One of those bits of general knowledge that people usually get wrong popped up on Monday in an article about films of the Battle of Stalingrad: “It follows the last days of a platoon of Red Army soldiers and seamen confronting Friedrich von Paulus’s Sixth Army in the wrecked home of a lone Russian girl.”
The commander of the German Sixth Army at Stalingrad was General Friedrich Paulus, with no “von”. Many of the German generals of the Second World War were aristocrats with a “von” to their names – Gerd von Rundstedt, Fedor von Bock, Erich von Manstein and plenty of others – so the confusion is understandable. But there were also plenty of middle-class generals without a “von”. Why is it Paulus who is so often put into the wrong group? Nobody, for instance, ever writes about Erwin von Rommel.
A film review last Saturday opined: “Richard Ayoade directs this adaptation of the Dostoyevsky story with the same distinctive visual and comedic sensibility that he showed in his quirky debut, Submarine.” Is there really a difference in meaning between the modish “comedic” and boring old “comic”? And if there is, why has nobody found it necessary to invent the parallel word “tragedic”?
We carried a feature on Tuesday about an annual festival of music and misbehaviour in a distant corner of Crimea. It began thus: “Media coverage of Crimea’s ‘conscious uncoupling’ from Ukraine has missed out one quirky anathema that was already doing its own thing: the self-declared Autonomous Republic of Karantip.”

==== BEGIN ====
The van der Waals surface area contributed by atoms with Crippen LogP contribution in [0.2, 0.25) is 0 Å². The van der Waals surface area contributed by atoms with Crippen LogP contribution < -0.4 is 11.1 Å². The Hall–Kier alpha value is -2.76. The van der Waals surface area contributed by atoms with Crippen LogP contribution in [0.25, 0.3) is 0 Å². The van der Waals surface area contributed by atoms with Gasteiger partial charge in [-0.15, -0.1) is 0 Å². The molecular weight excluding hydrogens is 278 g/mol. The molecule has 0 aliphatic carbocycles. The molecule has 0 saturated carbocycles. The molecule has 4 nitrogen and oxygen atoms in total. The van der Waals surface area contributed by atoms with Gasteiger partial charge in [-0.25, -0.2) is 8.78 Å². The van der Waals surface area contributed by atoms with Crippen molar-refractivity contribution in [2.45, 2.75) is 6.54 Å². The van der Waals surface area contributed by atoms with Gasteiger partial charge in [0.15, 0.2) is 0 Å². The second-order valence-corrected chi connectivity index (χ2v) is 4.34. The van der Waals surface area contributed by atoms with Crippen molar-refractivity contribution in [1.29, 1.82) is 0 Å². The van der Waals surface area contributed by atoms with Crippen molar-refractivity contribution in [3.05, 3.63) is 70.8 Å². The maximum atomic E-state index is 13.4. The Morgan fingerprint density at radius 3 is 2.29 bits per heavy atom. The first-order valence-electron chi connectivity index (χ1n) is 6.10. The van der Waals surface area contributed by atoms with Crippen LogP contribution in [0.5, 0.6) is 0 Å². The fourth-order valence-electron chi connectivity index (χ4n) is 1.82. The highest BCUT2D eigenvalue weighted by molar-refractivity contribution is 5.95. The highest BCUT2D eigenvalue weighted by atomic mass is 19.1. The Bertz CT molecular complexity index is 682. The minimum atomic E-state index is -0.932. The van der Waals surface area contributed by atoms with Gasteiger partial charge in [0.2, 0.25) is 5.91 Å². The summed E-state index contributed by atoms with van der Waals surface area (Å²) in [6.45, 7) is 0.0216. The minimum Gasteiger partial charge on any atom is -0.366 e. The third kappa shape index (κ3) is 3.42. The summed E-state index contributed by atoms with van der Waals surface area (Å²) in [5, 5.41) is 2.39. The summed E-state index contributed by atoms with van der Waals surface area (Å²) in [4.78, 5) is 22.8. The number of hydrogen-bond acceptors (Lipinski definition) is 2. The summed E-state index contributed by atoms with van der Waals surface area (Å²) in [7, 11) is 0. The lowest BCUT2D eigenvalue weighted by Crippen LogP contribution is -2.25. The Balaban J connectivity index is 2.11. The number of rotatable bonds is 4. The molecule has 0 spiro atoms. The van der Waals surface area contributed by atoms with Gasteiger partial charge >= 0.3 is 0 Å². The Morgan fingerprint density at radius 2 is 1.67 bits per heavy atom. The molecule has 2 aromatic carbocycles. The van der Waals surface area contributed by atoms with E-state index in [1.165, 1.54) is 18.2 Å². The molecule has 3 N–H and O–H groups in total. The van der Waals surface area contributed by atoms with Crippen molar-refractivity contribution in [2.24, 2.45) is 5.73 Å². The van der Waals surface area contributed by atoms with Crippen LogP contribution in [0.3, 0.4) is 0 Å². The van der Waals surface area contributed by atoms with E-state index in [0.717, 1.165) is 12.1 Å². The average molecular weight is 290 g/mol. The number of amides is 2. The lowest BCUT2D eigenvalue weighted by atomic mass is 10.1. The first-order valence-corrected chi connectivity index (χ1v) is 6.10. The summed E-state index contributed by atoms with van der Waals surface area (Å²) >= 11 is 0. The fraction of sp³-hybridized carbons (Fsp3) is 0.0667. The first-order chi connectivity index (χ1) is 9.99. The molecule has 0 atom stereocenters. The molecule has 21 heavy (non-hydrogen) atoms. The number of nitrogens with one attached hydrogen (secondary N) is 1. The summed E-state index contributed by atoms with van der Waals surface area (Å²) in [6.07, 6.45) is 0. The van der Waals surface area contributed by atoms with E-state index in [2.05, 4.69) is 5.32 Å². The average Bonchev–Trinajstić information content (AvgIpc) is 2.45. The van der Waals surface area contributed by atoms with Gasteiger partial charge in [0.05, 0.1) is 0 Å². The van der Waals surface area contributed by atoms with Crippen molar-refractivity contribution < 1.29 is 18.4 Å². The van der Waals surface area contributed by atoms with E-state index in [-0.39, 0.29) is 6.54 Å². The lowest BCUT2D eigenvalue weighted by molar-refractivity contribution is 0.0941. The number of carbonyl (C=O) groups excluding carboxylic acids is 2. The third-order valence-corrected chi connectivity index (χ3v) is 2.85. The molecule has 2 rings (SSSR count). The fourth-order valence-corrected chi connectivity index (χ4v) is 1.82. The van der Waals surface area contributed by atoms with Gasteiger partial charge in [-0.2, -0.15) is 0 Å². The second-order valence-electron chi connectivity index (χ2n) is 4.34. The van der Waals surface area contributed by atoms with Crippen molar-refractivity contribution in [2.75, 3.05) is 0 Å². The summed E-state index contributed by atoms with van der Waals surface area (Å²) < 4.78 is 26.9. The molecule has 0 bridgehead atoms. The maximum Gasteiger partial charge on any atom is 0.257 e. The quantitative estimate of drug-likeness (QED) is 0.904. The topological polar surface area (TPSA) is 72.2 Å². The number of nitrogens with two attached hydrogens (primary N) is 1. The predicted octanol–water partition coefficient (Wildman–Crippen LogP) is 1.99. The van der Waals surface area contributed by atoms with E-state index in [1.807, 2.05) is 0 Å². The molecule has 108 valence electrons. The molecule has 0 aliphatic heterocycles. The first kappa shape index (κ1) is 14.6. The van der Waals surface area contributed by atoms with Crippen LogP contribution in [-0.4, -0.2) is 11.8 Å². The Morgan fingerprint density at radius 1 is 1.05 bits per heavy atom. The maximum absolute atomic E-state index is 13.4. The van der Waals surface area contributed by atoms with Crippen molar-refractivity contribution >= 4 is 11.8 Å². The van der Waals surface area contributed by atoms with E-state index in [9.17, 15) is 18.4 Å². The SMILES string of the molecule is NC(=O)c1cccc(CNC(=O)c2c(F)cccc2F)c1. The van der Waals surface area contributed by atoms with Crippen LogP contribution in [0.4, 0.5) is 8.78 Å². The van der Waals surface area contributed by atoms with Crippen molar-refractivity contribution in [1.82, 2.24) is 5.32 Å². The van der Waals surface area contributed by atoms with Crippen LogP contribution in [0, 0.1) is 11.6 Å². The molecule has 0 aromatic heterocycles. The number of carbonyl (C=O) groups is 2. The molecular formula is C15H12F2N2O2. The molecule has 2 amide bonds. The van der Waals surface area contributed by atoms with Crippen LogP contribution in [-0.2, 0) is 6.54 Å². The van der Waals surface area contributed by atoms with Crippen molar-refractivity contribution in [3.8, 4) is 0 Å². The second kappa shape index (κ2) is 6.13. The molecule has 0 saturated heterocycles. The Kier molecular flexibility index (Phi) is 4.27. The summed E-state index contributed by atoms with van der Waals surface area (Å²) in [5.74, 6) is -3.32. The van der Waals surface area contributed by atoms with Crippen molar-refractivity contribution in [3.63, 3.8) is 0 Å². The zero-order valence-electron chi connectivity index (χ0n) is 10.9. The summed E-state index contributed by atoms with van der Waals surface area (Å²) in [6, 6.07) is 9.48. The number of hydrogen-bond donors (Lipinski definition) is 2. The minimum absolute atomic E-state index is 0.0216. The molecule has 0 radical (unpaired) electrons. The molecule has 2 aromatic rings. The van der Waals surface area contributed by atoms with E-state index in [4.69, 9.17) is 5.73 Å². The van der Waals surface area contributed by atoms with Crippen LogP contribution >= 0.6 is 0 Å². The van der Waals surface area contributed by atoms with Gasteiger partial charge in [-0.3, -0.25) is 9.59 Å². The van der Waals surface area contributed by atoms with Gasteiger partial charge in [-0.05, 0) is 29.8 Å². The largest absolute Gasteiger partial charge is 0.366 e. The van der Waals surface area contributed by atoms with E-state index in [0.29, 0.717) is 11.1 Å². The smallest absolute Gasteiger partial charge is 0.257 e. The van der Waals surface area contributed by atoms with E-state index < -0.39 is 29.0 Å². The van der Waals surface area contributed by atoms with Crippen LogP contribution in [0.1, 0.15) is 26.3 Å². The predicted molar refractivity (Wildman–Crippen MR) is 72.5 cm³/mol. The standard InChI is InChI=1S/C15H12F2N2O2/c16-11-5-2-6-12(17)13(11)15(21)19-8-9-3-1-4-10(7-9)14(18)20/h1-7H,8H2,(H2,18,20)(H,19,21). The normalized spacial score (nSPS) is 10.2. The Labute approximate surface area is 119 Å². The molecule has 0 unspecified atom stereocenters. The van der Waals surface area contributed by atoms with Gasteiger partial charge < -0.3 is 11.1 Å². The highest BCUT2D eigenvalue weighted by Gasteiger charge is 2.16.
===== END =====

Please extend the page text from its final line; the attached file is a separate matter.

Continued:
An anathema is a formal curse pronounced by the Christian church, excommunicating a person or damning a heresy, and hence a thing accursed. It is such a weird word to use of a music festival, even one that many people no doubt disapprove of, that the reader is left wondering: is the writer deliberately using a word in a recondite way, or does he not know what it means?
On Wednesday, the introductory blurb to an obituary described its subject as a “television writer who penned a raft of sitcom classics”. I’ve never heard of penning a raft before: the usual thing is to pole it.
And here is another helping of metaphor soup, from Thursday’s front page: “False dawn: India’s blood-soaked moral Rubicon”. The Rubicon – to cross which is to commit oneself to a perilous course of action with no way back – is a small river in Italy. A river is made of water: how can you soak it?
A story on Tuesday about Peaches Geldof’s last online posting reported: “The image was poured over online last night.” That should be “pored”.
Here’s a subversive thought. These two words, one meaning to emit a stream of liquid, the other to examine closely, are both of unknown origin and are pronounced the same. Since there is no possible ambiguity of meaning, why not spell them both the same, and remove a trap for poor spellers? For no better reason than that English spelling reform seems to be politically impossible.Reuse content